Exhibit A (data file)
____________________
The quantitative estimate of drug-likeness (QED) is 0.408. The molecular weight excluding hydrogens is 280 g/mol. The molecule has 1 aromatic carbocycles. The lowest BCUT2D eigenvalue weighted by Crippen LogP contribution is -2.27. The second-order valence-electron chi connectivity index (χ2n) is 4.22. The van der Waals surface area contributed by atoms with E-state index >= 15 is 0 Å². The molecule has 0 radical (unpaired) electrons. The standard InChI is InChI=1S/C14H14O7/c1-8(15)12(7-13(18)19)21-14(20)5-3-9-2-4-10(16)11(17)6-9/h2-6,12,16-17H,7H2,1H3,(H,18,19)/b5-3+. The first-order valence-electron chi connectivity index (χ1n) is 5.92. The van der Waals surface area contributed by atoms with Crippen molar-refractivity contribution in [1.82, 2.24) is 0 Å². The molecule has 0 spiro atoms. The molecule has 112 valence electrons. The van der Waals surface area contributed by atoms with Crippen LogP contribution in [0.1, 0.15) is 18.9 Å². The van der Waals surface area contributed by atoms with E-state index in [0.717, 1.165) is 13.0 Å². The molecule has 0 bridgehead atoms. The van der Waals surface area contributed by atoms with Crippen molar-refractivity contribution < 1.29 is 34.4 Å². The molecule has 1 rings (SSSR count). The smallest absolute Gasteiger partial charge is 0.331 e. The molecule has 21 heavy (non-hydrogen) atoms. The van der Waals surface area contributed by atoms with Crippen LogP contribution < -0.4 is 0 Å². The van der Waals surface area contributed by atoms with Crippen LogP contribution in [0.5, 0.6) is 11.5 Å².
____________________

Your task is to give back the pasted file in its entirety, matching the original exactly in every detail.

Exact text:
The quantitative estimate of drug-likeness (QED) is 0.408. The molecular weight excluding hydrogens is 280 g/mol. The molecule has 1 aromatic carbocycles. The lowest BCUT2D eigenvalue weighted by Crippen LogP contribution is -2.27. The second-order valence-electron chi connectivity index (χ2n) is 4.22. The van der Waals surface area contributed by atoms with E-state index >= 15 is 0 Å². The molecule has 0 radical (unpaired) electrons. The standard InChI is InChI=1S/C14H14O7/c1-8(15)12(7-13(18)19)21-14(20)5-3-9-2-4-10(16)11(17)6-9/h2-6,12,16-17H,7H2,1H3,(H,18,19)/b5-3+. The first-order valence-electron chi connectivity index (χ1n) is 5.92. The van der Waals surface area contributed by atoms with Crippen molar-refractivity contribution in [1.82, 2.24) is 0 Å². The molecule has 0 spiro atoms. The molecule has 112 valence electrons. The van der Waals surface area contributed by atoms with Crippen LogP contribution in [0.1, 0.15) is 18.9 Å². The van der Waals surface area contributed by atoms with E-state index in [0.717, 1.165) is 13.0 Å². The molecule has 0 bridgehead atoms. The van der Waals surface area contributed by atoms with Crippen molar-refractivity contribution < 1.29 is 34.4 Å². The molecule has 1 rings (SSSR count). The smallest absolute Gasteiger partial charge is 0.331 e. The molecule has 21 heavy (non-hydrogen) atoms. The van der Waals surface area contributed by atoms with Crippen LogP contribution < -0.4 is 0 Å². The van der Waals surface area contributed by atoms with Crippen LogP contribution in [0.5, 0.6) is 11.5 Å².